Alfred Borden, one of the fifty patients participating in our Housing First pilot program, was recently featured in South Jersey Magazine as an example of the life-changing power of housing for people experiencing both homelessness and serious chronic illness. Before getting his own apartment in Collingswood, Alfred was in hospice care for his uncontrolled congestive heart failure. Once he was housed, his health improved dramatically: he was deemed no longer eligible for hospice care and has only visited the emergency room once in the six months since moving in.

Alfred is a trained cook from Atlantic County, New Jersey who hit hard times and lost his apartment. He eventually landed in Camden, where he first came up on our dashboard of frequently-hospitalized patients in 2014.

Without a stable home he was unable to manage his multiple, complex chronic conditions, and ended up in the emergency department thirty-nine times in eight different hospitals over a four year period. When he wasn’t in the hospital, he would find a bed in a shelter, or sleep as long as he could in the city’s transportation center.

As with many of our patients experiencing homelessness, without housing Alfred was unable to make much progress through our care management intervention. As Dr. Jeffrey Brenner, our Executive Director, says in the SJ Magazine article, “Nothing we do works if [our patients] don’t have stable housing. It’s hard to take your medicine, take care of your body and move your life forward if you’re sleeping on a bench, in a tent or on a cot in a shelter.”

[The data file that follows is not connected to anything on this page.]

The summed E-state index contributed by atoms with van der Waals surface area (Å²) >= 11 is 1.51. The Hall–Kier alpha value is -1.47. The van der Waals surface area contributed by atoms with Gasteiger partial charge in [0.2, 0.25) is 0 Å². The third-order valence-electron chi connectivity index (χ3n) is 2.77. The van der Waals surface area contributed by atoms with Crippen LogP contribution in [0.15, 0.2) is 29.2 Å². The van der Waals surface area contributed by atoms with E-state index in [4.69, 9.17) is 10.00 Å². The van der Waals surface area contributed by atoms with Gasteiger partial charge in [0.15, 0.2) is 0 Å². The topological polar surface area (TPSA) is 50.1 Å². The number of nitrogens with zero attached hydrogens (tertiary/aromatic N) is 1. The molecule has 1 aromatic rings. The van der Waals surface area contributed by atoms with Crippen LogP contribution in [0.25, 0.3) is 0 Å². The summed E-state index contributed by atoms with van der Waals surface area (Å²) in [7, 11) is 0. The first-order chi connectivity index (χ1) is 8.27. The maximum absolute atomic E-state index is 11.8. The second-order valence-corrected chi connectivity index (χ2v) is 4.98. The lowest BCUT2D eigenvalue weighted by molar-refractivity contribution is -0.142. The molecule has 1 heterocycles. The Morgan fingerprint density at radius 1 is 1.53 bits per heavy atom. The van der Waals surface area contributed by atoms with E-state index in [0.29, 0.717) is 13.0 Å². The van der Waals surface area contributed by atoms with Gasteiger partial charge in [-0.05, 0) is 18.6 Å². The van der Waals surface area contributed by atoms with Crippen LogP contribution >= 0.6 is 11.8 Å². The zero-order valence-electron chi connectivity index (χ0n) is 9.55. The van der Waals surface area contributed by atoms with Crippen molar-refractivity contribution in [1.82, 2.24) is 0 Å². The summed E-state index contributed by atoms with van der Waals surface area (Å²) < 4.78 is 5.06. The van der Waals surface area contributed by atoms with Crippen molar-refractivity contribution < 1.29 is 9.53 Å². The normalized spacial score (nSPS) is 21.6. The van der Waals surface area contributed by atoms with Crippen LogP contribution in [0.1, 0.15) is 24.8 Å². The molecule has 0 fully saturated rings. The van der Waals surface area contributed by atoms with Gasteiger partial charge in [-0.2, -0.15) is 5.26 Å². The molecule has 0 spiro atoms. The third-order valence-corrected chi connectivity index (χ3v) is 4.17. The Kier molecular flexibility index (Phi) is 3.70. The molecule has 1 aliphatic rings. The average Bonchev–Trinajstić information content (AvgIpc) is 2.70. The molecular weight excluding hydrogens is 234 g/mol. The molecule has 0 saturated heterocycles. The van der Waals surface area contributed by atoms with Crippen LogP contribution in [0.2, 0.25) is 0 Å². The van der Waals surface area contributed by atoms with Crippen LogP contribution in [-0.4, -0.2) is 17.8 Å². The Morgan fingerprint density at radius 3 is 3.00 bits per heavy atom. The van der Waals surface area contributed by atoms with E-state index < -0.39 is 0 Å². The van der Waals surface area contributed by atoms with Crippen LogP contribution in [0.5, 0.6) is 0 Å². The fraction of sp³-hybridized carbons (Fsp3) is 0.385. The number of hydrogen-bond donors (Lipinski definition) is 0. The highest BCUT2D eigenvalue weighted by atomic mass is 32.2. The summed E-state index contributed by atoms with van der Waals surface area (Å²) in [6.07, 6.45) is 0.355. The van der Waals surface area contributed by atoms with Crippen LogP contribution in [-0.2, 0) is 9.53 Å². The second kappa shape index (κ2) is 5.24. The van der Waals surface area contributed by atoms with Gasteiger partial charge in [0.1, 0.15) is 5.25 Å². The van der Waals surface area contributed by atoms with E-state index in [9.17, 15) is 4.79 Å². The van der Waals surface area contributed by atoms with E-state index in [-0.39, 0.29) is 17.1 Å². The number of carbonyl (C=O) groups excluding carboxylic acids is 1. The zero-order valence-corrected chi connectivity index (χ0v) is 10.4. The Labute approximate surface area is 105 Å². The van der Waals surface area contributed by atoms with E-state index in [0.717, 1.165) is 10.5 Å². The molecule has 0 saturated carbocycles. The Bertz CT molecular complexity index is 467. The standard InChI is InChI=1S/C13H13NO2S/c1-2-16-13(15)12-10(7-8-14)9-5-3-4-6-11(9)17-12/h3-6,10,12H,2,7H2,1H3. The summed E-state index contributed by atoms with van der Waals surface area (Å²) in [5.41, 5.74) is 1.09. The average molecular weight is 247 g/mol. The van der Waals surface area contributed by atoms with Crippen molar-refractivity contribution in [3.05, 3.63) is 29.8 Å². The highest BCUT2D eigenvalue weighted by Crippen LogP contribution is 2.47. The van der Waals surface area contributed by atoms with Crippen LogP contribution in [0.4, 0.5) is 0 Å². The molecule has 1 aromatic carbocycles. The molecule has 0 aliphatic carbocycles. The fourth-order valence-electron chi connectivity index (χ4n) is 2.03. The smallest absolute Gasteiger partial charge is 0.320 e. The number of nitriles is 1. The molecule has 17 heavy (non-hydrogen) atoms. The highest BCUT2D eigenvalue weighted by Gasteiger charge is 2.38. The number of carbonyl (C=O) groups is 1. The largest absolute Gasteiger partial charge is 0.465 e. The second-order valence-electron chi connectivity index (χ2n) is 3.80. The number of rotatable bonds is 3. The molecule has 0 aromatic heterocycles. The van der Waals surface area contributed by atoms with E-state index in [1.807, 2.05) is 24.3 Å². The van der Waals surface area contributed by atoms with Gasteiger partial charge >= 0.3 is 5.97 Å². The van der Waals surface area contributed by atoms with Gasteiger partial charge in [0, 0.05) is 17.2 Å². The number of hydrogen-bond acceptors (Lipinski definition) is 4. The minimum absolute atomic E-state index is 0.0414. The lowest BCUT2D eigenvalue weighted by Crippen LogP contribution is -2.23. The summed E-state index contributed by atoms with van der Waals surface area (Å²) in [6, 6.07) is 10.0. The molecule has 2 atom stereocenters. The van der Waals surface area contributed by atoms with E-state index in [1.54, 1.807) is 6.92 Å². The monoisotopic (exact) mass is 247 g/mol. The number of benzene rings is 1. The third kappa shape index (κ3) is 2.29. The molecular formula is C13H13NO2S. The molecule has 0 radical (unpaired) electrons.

Now Alfred regularly sees a primary care doctor at Project H.O.P.E. in Camden, has a cardiologist, has a nurse who does regular home visits, and attends a medical day program. He likes to sit in the armchair by the window in his ninth floor, one bedroom apartment, watching the planes take off and land at the Philadelphia International Airport. In the kitchen he can prepare healthy meals and sometimes his favorite dish, spaghetti and meatballs.

Camden Coalition social worker Latonya Oliver says that the most important thing to Alfred when he first moved in in January wasn’t the TV, the armchair, the window, or even the kitchen. It was a small table lamp. She was confused at first by his excitement over the lamp, then she realized that “when you’re in the shelter, they turn the lights off for you. It’s lights out at 9pm. So it was really big for him to have his own lights, so that he could control that.”

“Now the focus of my day is my health,” Alfred says. “I take my medications, check my weight, and prepare my own food. I have neighbors. I can talk to people and make new friends.” And, “I have a lamp that I can turn on and off, like a grown man.”

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